Dr. Froyen:                       [15:25]                  Yeah. So I think that I been child-led is a skill and you know, it, it really is. It’s something you have to practice and I think that it’s harder for parents to get started on being child-led when they don’t know what to do to support the skills, you know. So being child-led for someone who doesn’t have these other skills can often look like just doing nothing. Right? And letting the kids do whatever they want versus honing in on what the child is interested in. And then having the skills to kind of go out and find ways to support those things. So teaching the support is a way to let them have those skills and then I guess putting it in the context of really advocating for child-directed learning. And I think it’s also important to remember that most of these studies and interventions were designed in the ’70s, you know, quite a long time ago actually, and being child directed and child-directed learning and child led play and learning were not as popular back then. You know, they, they weren’t something that we fully understood it in terms of how they benefited children’s learning.

Jen:                                     [16:40]                  Yeah. Okay. And so just to put this in, we’re talking very theoretical terms here. Just to put this in concrete terms for people who are listening, when we’re talking about parent-led strategies, that would be things like “Oh, look at the giraffe!” Or “what’s going on here?” Or “how do you think that character feels?” And if it was more child-led, you would not necessarily say as much initially, but you would look to your child to say, “Oh, what’s that?” Or “what color is that?” Or “I want to count the penguins!” as my daughter did last night with the book that we were reading. And then you kind of help and support that process and build on what the interest is that the child has expressed rather than trying to direct the child to what you think is interesting in the pages. Is that about right?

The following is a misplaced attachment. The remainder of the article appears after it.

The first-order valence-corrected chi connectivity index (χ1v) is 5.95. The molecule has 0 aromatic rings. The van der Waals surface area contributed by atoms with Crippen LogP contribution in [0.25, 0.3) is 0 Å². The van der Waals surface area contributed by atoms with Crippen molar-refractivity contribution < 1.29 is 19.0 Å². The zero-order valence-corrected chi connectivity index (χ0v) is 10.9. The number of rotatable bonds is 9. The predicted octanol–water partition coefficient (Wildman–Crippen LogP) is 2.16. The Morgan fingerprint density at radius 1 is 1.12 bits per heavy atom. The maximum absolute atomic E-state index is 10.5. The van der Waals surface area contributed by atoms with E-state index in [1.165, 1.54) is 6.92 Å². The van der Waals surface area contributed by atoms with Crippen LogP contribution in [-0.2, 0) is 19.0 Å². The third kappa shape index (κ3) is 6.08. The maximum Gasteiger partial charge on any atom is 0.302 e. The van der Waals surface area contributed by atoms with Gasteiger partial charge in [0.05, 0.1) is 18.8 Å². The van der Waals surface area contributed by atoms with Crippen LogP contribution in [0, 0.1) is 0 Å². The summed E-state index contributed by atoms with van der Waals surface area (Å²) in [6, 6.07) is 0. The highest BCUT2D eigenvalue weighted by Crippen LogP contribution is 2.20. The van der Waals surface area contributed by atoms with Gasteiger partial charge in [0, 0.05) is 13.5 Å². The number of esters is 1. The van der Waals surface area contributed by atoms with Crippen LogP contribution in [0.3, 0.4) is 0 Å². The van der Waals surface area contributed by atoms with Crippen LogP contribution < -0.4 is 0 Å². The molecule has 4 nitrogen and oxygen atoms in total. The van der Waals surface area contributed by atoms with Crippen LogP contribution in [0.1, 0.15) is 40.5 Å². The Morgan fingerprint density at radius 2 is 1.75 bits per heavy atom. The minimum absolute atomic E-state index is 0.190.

Dr. Froyen:                       [17:22]                  Yes. Yep.

Jen:                                     [17:23]                  Okay. All right. So, so the studies typically teach the former method and in some cases it has been shown to improve reading outcomes. Are there studies that have shown that the child-led approach also improves outcomes?

Dr. Froyen:                       [17:37]                  Hm. Well, there was, I don’t know, I mean, so what’s interesting is that the dialogic reading, which is the most well studied parenting intervention when it comes to shared reading, when you go through and you read this study is starting in, I think the first mention of it was in 1978 going through. You can see that their emphasis on being child-led changes over time, the way that the authors talk about it in their papers and the way that they do their training with the parents. And so I think it would be really interesting potentially for like a literature review for a Grad student or something would possibly be really interesting to look at how that has changed and if it has made an effect. But I don’t know of any specific studies that have looked at a more child-led study.